Today many people regard vegetarians and the notion of vegetarianism as a little quirky. After all, "real" people eat meat... lots and lot and lots of meat. Steaks, hamburgers, barbecued ribs, hot dogs, fried chicken, turkey, duck, ham, pork chops, bacon, lamb chops, tuna, salmon, sea bass, cod, shrimp, oysters, clams, whale and dog for the highly civilized Japanese and Koreans. Yum. Yum. Lip-smacking good.
"Everywhere there's lots of piggies, living piggy lives, clutching forks and knives, to eat their bacon." (George Harrison)
But this question of vegetarianism is a very old one. Many of the great Greek philosophers recommended it. Their argument was strictly moral. It is wrong to kill animals when you do not need to do so for sustenance.
Other revered voices advocated the vegetarian diet: Confucius, Buddha, Asoka, Zoroaster, Seneca, Da Vinci, Newton, Shelley, Rousseau, Voltaire, Emerson, Montaigne, Schweitzer, Darwin, Kafka, Shaw, Twain, Thoreau, Edison, Tolstoy, Sinclair, Wordsworth, Einstein, Wells, Bronte, Alcott, Wesley, Luther, Schopenhauer, Ghandi. It's a virtual who's-who of intelligence and creativity. In the Judeo-Christian tradition, Adam and Eve were vegetarians.
But on this subject we have not listened to these, the wisest of teachers. No, still we gorge on the flesh of our animal cousins. Indeed, now as never before in history. Oh, today we must have meat, lots of meat, as the centerpiece of every meal, whether Whopper or Wellington. Why? Because we are addicted to it. We love the taste. Yes. But mostly because we are unthinking, uncaring, lazy, conformist consumers.
"It is no easy task to pull out the hook of flesh-eating from the jaws of such as have gorged themselves with luxury and are (as it were) nailed down with it." (Plutarch)
In this modern age we have so many more facts in front of us than these great minds.
We have a plethora of scientific studies that prove beyond doubt that a vegetarian diet is healthier than any which is animal protein based.
We know that the meat products that are served to us so appealingly packaged, so remote from the bloody abattoir where the screams of the innocent never cease (and we would never, ever consent to visit), are really nasty pieces of work, tainted with rodent droppings, insect parts, bacteria and intentionally loaded with chemicals, drugs and hormones, not anything comparable to the at least more authentically procured meats of yesteryear.
We know the human population has exponentially exploded since their time. We know that we are pushing the planet beyond its sustainable limit. We know that over a billion people in the industrial countries are ravenously consuming everything they can stuff into their faces. We know the high environmental costs of vast cattle, sheep, hog and chicken production. We know it takes 15 pounds of grain, over a thousand gallons of water and a gallon of gas to produce one pound of beef. We know the serious air and water pollution that these factory farms produce. We know we are fishing out the seas, yanking out everything we can as fast as we can. We know that we cannot continue on like this. Yet four billion people in the emerging economies such as China, India, Indonesia now aspire to live like we do. While another billion, hopeless and helpless, needlessly starve for want of a more equitable sharing of our planet's resources.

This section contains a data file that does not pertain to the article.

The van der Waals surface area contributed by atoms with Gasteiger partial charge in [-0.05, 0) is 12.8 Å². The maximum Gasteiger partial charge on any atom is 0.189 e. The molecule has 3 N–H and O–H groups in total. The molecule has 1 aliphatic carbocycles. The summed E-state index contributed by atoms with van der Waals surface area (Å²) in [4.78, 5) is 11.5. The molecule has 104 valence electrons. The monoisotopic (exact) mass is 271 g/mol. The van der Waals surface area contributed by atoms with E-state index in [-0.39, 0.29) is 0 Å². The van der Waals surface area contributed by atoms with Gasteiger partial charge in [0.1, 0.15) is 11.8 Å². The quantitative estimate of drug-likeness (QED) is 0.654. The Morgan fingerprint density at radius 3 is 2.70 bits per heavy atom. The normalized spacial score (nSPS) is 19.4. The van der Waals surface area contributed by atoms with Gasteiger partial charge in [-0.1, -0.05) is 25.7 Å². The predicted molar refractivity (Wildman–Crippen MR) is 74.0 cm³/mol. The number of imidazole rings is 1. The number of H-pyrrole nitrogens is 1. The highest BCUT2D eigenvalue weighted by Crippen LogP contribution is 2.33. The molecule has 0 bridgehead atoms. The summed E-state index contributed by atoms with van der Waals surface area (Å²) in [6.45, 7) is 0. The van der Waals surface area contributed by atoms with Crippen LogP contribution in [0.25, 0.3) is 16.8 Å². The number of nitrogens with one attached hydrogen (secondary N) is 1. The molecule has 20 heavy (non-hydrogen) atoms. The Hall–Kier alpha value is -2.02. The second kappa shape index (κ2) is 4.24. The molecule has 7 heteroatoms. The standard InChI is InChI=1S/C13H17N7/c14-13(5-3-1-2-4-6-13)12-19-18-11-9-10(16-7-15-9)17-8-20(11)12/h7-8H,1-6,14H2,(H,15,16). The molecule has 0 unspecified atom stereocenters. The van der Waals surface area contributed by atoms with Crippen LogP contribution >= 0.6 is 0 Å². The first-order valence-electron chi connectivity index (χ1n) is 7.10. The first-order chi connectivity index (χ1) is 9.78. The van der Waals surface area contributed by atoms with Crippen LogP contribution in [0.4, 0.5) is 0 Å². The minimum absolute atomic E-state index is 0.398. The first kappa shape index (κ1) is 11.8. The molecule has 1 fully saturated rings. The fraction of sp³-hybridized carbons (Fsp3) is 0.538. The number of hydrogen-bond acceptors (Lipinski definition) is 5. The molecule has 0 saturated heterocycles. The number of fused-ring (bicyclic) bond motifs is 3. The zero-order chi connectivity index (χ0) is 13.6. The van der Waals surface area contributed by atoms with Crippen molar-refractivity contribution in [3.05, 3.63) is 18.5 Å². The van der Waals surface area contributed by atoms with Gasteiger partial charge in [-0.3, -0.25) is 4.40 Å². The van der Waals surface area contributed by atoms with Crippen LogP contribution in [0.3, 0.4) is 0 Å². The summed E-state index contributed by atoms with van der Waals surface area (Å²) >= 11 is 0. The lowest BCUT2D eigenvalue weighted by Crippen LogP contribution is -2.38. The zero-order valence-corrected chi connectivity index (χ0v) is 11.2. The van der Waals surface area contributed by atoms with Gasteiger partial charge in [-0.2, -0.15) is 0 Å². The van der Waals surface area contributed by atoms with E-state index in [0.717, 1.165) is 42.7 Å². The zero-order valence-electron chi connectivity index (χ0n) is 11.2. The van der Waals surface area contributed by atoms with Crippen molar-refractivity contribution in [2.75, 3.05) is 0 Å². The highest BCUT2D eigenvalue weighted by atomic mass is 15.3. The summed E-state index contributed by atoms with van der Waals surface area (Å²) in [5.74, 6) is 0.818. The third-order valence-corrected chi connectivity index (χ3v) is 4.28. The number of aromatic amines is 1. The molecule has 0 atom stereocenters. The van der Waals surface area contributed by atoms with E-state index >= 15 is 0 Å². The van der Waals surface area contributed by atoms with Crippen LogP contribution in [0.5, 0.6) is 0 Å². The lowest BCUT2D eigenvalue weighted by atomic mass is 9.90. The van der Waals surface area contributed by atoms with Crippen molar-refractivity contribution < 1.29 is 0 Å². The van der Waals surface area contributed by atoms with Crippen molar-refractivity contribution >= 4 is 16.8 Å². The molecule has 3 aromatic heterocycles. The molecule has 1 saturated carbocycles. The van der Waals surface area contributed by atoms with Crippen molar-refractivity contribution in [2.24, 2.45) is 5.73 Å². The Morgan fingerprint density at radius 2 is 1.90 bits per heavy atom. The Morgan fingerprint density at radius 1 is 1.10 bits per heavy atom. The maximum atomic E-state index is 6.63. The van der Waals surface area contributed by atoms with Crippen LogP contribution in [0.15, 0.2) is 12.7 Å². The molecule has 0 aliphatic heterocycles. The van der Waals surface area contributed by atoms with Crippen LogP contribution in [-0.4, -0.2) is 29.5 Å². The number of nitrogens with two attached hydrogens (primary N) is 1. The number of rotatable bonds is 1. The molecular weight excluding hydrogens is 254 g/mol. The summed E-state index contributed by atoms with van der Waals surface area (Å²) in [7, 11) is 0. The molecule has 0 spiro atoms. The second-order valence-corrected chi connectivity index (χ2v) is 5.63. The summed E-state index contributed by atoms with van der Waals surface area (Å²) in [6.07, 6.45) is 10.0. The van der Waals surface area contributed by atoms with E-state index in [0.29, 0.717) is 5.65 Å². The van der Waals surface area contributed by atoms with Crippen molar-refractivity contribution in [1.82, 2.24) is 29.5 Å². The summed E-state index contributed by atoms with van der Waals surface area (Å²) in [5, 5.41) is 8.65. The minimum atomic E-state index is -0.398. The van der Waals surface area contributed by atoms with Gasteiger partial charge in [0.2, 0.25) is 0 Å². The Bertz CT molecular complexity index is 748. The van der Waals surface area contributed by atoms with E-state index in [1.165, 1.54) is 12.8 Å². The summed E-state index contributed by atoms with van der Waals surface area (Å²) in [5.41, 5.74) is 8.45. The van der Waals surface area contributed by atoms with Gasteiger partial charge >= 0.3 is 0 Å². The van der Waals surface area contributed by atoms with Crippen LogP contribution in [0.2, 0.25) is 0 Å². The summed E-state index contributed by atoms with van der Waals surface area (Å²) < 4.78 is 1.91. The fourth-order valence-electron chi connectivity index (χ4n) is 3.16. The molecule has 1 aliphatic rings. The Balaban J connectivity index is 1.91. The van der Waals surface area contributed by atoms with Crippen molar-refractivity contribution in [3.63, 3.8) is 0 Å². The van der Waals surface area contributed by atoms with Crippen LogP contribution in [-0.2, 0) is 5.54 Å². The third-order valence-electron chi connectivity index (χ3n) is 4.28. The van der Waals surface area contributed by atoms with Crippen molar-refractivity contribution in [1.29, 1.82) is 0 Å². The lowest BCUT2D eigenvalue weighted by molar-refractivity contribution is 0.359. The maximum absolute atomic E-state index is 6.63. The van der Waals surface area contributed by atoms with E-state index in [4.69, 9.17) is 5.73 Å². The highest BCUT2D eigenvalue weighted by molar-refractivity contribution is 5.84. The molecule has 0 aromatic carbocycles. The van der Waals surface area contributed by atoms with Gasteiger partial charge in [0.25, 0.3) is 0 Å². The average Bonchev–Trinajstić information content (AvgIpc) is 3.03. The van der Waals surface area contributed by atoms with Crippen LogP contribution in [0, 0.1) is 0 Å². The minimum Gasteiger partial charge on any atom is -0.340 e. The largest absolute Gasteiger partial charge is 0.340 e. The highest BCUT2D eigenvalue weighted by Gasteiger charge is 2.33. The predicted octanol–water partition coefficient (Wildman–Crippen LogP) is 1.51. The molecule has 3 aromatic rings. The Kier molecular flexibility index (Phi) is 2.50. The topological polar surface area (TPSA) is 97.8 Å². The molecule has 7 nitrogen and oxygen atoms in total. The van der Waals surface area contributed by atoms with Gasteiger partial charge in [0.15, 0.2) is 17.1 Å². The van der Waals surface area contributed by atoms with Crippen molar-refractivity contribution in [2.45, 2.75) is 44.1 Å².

We also know that eating meat is not natural for our species. No other ape, our closest biological cousins eats much, if any, meat. Our entire physiology, including our teeth and intestinal tract, dissuades it.
But what do we do with this information? "Supersize me! Give me a Double Whopper!"
"And truly, as for those people who first ventured upon eating of flesh, it is very probable that the whole reason of their so doing was scarcity and want of other food." (Plutarch)
Our ancient ancestors learned how to kill and eat animals. They did it to survive. Even then, the majority of their sustenance generally came from foraging vegetable matter.
But we are not those people anymore. We do not have to kill animals any longer. We have advanced. We have supermarkets filled to the brim with the most delectable fruits, vegetables, legumes, nuts, breads and pastries and sweets from around the world so as to flabbergast kings and emperors of old. It is well past time that we grew up, accepted our responsibilities for who we are and what we do, thinking and acting with more concern for our own well being, compassion toward other intelligent beings of creation, and mindfulness of our individual and collective roles in preserving and protecting the planet home.
Seven billion animals are killed each year to feed gluttonous humans. Ceasing the needless and wanton killing is a critical threshold we must cross in our evolution as a species.
"But for the sake of some little mouthful of flesh, we deprive a soul of the sun and light, and of that proportion of life and time it had been born into the world to enjoy." (Plutarch)
So the arguments against flesh-eating are strong and compelling, the arguments in favor flimsy and whimsy. It comes down to individual character and the will to control oneself, and rise to a higher level of consciousness and being. Yes, it comes down to morality, doing the right thing, compassion, Dharma: the right thing for yourself, for those other living creatures, for the Earth, and for the Universal Spirit (God).
If you haven't examined your own true beliefs on this very important subject, and taken action to support your convictions, well, you are just another piggy, living a piggy life.